Google Chrome browser freezes - what do I do?

A common complaint from Google Chrome users is that the browser slows down. Chrome lags in different ways: sometimes it takes a long time to start the browser, sometimes it lags when opening sites, scrolling through pages, or playing video online (there is a separate guide for this last topic: Online video is lag in browser).

This guide details how to find out why Google Chrome lags on Windows 10, 8, and Windows 7, what causes its slow performance, and how to fix the situation. It can also be useful: Google Chrome runs out of CPU 100%

Use Chrome's task manager to find out what's causing its slowness

You can see the CPU, memory and network load of the Google Chrome browser and its individual tabs in the Windows Task Manager, but not everyone knows that Chrome also has its own built-in task manager that shows the detail in detail. load caused by various browser tabs and extensions that are running.

To use the Chrome task manager to find out the cause of the slowdown, follow the steps below

  1. While you are in the browser, press the Shift + Esc keys: the built-in Google Chrome task manager will open. You can also open it through the menu - Advanced Tools - Task Manager.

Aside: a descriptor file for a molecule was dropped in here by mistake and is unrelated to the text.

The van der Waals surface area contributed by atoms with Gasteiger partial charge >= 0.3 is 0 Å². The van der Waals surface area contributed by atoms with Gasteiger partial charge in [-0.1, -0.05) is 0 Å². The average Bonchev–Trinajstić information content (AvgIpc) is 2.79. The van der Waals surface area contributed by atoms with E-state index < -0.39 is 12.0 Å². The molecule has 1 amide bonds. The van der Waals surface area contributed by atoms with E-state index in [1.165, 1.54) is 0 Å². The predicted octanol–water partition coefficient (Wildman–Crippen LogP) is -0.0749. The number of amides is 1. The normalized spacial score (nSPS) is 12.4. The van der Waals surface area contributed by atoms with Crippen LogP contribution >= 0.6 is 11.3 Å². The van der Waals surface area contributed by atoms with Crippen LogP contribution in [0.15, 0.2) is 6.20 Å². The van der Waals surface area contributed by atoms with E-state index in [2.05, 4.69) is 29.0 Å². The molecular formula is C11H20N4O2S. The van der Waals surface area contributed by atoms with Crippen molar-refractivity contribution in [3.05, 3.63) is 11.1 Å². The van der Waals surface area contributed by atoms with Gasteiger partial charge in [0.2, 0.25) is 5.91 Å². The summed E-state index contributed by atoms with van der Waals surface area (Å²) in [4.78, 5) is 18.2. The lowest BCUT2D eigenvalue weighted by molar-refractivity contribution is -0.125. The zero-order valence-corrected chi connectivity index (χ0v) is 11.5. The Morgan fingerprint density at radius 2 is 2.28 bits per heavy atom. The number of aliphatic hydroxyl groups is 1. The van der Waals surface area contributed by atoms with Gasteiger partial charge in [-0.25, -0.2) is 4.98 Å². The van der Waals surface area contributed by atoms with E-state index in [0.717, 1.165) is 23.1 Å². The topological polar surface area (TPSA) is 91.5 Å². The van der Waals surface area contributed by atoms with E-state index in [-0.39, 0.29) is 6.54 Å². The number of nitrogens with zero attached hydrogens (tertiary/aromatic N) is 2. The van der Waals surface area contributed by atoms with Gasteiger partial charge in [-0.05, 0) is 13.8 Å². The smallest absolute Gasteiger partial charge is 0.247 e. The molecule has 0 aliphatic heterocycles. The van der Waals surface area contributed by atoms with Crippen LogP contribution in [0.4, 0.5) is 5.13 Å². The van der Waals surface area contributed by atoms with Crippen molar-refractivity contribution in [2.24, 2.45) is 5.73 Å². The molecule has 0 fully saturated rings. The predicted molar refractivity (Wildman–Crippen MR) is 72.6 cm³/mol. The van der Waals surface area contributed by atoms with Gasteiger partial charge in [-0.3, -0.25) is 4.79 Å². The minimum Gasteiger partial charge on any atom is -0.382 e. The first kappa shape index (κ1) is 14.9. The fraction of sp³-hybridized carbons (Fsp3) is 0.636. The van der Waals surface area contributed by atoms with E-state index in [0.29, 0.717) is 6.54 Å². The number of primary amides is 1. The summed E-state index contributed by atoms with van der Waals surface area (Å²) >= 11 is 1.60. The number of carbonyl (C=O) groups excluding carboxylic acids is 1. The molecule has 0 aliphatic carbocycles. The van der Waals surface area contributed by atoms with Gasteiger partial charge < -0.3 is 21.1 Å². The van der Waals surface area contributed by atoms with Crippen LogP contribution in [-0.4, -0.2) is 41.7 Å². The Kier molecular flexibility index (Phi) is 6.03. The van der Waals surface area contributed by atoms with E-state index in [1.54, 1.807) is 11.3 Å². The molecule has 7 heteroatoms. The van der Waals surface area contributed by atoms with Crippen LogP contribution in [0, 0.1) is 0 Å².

2. In the task manager that opens, you will see a list of the open tabs and their RAM and CPU usage. If, as in my screenshot, you see that some particular tab is using a significant amount of CPU (processor) resources, in all likelihood there is something going on in it that is detrimental to your work, nowadays most often they are miners (not uncommon in online movie theaters, "free download" resources, and the like).
  3. If you wish, by right-clicking anywhere in the Task Manager, you can display other columns with additional information.
  4. In general, you should not be confused by the fact that almost all sites use more than 100MB of RAM (assuming you have enough) - for today's browsers this is normal and also usually works for faster operation (as site resources are not shared over the network or to disk, which are slower than RAM), but if a site stands out strongly, it is worth paying attention to and possibly terminating the process.
  5. The "GPU Process" task in Chrome's Task Manager is responsible for running graphics hardware acceleration. If you're loading the processor a lot, that could be weird too. Maybe something is wrong with your video card drivers, or you should try disabling hardware graphics acceleration in your browser. It's also worth trying the same if page scrolling is slow (takes a long time to redraw, etc.).
  6. The Chrome Task Manager also shows the load caused by browser extensions and sometimes if they are not working properly or have unwanted code embedded (which is also possible), you may find that the extension you need is exactly what which is slowing down your browser.

Unfortunately, it is not always possible to find out the cause of the browser lag using the Google Chrome Task Manager. In this case, you should consider the following additional points and try other troubleshooting methods.